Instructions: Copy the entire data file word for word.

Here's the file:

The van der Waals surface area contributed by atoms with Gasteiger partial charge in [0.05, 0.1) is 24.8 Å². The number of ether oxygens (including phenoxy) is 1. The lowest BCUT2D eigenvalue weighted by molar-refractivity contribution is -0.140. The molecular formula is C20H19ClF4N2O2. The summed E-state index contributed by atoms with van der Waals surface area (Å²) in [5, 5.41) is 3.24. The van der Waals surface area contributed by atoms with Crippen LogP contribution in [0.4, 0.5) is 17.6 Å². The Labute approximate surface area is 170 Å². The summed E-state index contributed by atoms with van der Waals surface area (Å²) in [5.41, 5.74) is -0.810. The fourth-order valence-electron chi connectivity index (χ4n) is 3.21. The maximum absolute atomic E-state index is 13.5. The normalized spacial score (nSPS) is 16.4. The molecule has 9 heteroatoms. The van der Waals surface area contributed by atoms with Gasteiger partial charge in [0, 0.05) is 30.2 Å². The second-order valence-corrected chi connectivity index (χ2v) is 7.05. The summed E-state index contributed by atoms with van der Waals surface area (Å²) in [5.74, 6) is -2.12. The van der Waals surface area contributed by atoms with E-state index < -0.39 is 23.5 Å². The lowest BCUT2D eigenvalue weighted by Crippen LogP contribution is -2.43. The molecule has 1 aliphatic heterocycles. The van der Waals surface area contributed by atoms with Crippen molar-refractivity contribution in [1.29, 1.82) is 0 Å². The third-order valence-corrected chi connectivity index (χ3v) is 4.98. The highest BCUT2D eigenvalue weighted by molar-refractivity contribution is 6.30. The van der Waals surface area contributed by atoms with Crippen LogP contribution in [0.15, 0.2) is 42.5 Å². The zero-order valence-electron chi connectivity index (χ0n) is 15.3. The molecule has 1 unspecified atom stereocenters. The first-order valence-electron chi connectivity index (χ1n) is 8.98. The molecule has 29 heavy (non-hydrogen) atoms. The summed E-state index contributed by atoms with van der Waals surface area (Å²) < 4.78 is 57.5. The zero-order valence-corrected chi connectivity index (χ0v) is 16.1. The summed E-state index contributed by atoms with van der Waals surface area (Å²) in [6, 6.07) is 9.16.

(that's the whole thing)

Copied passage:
The van der Waals surface area contributed by atoms with Gasteiger partial charge in [0.05, 0.1) is 24.8 Å². The number of ether oxygens (including phenoxy) is 1. The lowest BCUT2D eigenvalue weighted by molar-refractivity contribution is -0.140. The molecular formula is C20H19ClF4N2O2. The summed E-state index contributed by atoms with van der Waals surface area (Å²) in [5, 5.41) is 3.24. The van der Waals surface area contributed by atoms with Crippen LogP contribution in [0.4, 0.5) is 17.6 Å². The Labute approximate surface area is 170 Å². The summed E-state index contributed by atoms with van der Waals surface area (Å²) in [5.41, 5.74) is -0.810. The fourth-order valence-electron chi connectivity index (χ4n) is 3.21. The maximum absolute atomic E-state index is 13.5. The normalized spacial score (nSPS) is 16.4. The molecule has 9 heteroatoms. The van der Waals surface area contributed by atoms with Gasteiger partial charge in [0, 0.05) is 30.2 Å². The second-order valence-corrected chi connectivity index (χ2v) is 7.05. The summed E-state index contributed by atoms with van der Waals surface area (Å²) in [5.74, 6) is -2.12. The van der Waals surface area contributed by atoms with E-state index < -0.39 is 23.5 Å². The lowest BCUT2D eigenvalue weighted by Crippen LogP contribution is -2.43. The molecule has 1 aliphatic heterocycles. The van der Waals surface area contributed by atoms with Crippen molar-refractivity contribution in [1.29, 1.82) is 0 Å². The third-order valence-corrected chi connectivity index (χ3v) is 4.98. The highest BCUT2D eigenvalue weighted by molar-refractivity contribution is 6.30. The van der Waals surface area contributed by atoms with Crippen LogP contribution in [0.15, 0.2) is 42.5 Å². The zero-order valence-electron chi connectivity index (χ0n) is 15.3. The molecule has 1 unspecified atom stereocenters. The first-order valence-electron chi connectivity index (χ1n) is 8.98. The molecule has 29 heavy (non-hydrogen) atoms. The summed E-state index contributed by atoms with van der Waals surface area (Å²) < 4.78 is 57.5. The zero-order valence-corrected chi connectivity index (χ0v) is 16.1. The summed E-state index contributed by atoms with van der Waals surface area (Å²) in [6, 6.07) is 9.16.